N.Ireland firebrand slams pope's state visit to Britain
Ian Paisley, the Protestant firebrand and former Northern Ireland first minister, on Thursday said that Pope Benedict XVI should not be afforded a state visit to Britain.
Paisley infamously denounced pope John Paul II as the antichrist and was thrown out of the chamber during the pontiff's 1988 speech to the European Parliament.
The Free Presbyterian Church founder, 84, also urged Protestants to stand by Catholics in Ireland, saying they had been "torn asunder" by the pope turning a "closed" eye to the child abuse scandal.
"They are receiving him as a king. He's not a king," Paisley told Sky News television.
"And if he is a king, he has only a few miles around the Tiber that he can rule over!"
Pope Benedict, 83, is due to visit Edinburgh, Glasgow, London and Birmingham in central England on his September 16-19 visit to Britain.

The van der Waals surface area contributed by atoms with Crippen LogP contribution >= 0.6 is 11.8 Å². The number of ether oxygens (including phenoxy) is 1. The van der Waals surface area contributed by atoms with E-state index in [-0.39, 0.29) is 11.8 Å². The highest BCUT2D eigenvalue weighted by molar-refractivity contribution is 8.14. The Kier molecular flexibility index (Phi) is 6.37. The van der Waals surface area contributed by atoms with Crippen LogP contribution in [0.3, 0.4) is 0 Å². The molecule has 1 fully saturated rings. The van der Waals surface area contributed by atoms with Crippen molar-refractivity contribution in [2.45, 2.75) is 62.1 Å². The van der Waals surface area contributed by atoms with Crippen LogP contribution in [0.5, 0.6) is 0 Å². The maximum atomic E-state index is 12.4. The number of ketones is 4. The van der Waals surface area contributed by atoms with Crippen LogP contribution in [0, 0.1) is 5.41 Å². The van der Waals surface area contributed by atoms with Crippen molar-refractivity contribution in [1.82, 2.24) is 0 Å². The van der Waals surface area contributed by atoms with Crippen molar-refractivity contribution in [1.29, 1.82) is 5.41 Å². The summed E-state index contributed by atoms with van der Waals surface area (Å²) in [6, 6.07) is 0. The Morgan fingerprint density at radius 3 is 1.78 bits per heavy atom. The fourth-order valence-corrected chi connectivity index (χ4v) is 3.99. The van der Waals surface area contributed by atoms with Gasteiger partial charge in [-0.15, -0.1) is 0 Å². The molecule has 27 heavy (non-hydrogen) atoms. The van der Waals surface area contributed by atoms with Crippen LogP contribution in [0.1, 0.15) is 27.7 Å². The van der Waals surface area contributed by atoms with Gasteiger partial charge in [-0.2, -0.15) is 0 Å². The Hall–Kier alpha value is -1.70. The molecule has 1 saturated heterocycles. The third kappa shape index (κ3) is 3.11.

Queen Elizabeth II will welcome him to Edinburgh, while a banquet will be held in his honour in London.
Paisley said the child abuse scandals have justified his lifelong opposition to Rome.
"When the Roman Catholic people are torn asunder because of this matter that the pope has in many ways closed an eye to, it is time for the Protestant people also to support them," he said.
Paisley added that former British prime minister Tony Blair had confided in him before converting to Catholicism.
It was announced in December 2007 that Blair, who left office in June that year, had converted.
"I was the last Protestant minister that spoke to the prime minister the night before he was made a Roman Catholic," Paisley said.
"I was in Downing Street that day and he turned to me and said 'I will be a Roman Catholic tonight'.
"Well, I said 'I'm going to say to you a few things', and I said them as a real Christian, because this was a matter of eternity."
In his memoir out last week, Blair said of Paisley: "People could never understand it when I used to say how much I liked him. But I did. I think my granny's reverence for him made me have a soft spot."
© 2010 AFP